I didn’t see anything wrong with what Myles Garrett did. What does anybody expect? With the level of trash talking that goes on and the expectations to win, tempers are bound to flare up. I’m sure Myles and Rudolph will be friends again. In fact, if the event didn’t happen on television in front of millions of people, they likely would have gone to dinner together an hour later and made up. They are guys, and that’s how guys are with each other. But this window into a primal world for which the NFL has placed itself where safety and good social conduct are supposed to take place over a priority on winning, the fans are noticeably not happy with that direction of the business model. Even though these kids playing football all come from these institutional colleges and were the best that came from those sports programs even knowing all the bad things that go on behind the scenes, fans in the stands are never supposed to see the inmates rebel with such examples of blood letting as was seen in that Pittsburg/Cleveland game. I have seen fights like that in the stands of a Pittsburg/Bengal game between the fans. Football is a violent game and fans love it. Why the NFL or anybody else is so outraged is a bit of a mystery, unless you understand the dysfunction of institutionalism itself.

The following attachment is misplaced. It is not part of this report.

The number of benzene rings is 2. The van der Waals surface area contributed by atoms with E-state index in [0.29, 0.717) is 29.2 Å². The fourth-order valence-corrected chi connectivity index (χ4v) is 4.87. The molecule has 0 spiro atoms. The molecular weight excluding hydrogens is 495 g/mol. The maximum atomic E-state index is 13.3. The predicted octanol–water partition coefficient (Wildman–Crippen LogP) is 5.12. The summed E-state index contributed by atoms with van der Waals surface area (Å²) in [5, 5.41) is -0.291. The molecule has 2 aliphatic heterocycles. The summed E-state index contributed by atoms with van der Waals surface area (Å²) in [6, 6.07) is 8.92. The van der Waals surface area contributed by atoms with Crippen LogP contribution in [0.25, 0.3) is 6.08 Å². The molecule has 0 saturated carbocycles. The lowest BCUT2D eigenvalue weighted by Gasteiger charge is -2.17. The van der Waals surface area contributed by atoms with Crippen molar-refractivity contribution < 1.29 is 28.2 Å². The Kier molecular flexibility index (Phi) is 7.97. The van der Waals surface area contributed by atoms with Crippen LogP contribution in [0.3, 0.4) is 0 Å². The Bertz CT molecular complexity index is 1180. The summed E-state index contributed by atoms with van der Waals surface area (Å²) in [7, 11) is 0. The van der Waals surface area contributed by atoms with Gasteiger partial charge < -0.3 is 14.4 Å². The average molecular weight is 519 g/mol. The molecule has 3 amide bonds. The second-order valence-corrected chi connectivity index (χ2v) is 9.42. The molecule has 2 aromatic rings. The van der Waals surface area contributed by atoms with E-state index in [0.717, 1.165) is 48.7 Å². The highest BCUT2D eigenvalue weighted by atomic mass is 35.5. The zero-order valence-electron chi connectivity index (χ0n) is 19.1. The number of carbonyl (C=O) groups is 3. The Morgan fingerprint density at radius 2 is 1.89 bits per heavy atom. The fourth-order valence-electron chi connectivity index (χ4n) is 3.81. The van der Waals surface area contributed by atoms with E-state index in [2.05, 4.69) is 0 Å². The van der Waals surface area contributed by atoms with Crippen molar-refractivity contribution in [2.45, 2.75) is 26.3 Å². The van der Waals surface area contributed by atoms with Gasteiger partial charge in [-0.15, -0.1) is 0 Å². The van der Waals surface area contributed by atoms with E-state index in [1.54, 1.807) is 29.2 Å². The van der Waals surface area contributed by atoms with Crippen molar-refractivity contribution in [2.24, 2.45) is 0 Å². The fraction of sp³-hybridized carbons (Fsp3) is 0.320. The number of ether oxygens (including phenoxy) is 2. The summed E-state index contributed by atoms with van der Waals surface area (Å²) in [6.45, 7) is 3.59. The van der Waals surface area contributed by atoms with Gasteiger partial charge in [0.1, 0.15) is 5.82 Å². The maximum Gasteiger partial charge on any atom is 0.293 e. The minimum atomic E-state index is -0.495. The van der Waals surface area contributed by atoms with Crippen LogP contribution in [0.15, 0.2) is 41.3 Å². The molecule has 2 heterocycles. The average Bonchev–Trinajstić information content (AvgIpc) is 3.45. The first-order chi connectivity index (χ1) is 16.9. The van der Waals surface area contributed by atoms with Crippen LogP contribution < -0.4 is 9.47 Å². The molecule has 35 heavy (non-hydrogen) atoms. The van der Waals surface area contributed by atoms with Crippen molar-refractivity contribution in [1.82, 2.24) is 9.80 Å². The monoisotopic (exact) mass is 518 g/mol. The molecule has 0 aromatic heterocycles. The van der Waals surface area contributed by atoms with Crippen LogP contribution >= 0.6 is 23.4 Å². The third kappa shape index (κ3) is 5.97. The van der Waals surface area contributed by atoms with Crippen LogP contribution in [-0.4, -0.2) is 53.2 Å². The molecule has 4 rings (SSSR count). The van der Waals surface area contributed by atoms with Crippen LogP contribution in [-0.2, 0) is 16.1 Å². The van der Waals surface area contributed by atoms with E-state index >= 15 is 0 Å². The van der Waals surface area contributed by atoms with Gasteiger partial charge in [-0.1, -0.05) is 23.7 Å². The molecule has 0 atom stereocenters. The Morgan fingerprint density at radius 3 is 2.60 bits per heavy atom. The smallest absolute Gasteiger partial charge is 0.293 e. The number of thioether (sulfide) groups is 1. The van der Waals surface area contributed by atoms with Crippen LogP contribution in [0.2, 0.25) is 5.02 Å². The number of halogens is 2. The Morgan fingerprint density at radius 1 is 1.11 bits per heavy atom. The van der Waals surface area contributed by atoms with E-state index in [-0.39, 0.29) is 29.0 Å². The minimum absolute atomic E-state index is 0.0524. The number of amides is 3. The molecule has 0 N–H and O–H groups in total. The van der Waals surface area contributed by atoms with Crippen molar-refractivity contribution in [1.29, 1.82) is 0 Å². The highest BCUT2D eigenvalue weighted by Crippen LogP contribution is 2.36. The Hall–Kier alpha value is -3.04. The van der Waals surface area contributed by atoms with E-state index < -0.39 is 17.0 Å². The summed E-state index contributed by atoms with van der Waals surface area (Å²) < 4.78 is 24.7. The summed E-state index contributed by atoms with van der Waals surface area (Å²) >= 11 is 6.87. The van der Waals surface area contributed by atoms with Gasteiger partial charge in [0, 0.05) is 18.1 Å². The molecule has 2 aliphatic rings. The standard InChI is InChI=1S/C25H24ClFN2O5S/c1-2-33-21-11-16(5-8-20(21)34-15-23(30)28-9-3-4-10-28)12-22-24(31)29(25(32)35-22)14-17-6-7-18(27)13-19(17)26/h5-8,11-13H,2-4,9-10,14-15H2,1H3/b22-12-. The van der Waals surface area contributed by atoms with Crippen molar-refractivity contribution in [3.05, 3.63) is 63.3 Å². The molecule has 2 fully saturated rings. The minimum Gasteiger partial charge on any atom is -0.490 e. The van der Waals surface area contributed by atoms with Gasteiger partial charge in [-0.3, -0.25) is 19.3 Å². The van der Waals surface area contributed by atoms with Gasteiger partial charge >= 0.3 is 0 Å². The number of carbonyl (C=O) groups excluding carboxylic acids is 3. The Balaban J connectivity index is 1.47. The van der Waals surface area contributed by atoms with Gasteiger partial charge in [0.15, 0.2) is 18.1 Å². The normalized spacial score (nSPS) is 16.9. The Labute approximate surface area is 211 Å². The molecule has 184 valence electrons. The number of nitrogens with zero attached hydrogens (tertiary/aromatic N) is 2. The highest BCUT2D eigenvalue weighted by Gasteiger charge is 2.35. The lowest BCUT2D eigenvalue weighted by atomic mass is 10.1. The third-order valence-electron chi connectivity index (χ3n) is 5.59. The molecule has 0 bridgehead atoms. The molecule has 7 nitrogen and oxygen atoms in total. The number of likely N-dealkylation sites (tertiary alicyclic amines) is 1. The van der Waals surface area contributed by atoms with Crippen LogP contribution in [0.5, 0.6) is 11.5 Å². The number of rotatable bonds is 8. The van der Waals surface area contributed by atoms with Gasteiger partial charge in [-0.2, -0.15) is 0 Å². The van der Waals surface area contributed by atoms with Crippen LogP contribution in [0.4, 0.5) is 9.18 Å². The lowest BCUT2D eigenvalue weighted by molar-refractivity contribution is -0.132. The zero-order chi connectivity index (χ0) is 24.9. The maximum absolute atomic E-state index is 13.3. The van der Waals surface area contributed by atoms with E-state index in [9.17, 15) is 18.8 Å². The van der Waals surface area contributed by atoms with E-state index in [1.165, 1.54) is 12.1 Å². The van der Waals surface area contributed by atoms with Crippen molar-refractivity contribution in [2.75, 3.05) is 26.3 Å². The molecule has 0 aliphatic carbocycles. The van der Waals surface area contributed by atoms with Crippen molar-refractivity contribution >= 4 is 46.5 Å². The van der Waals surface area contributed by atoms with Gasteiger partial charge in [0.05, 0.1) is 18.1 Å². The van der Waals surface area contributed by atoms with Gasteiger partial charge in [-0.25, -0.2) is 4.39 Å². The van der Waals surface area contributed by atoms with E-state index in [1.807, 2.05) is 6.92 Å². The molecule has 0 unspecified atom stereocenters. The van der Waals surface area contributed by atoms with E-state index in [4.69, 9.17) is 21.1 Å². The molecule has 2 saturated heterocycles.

Such a dysfunctional understanding about the way the world works was obvious during Ambassador Yovanovitch’s testimony against her experience with President Trump. Here was a career bureaucrat that had been released of her duty by Trump for being an Obama era holdover that he didn’t want in the position and the crux of the entire questioning revolved on the termination of government employees from one administration to another. Most people in the position of the President have been broken into thinking that the system is greater than their opinions so that they don’t go and try to change that system. Trump has shown that he doesn’t need any of them to help him make a decision which is just reprehensible to the institutionalist. They are aghast about the entire process and the lack of respect that Trump and his supporters have shown for their value. They are so upset about it that they have been attacking anybody close to Trump, such as Roger Stone as a warning. Stone’s conviction isn’t about doing anything wrong, its about being close to the President and daring to work against the established system of institutional control.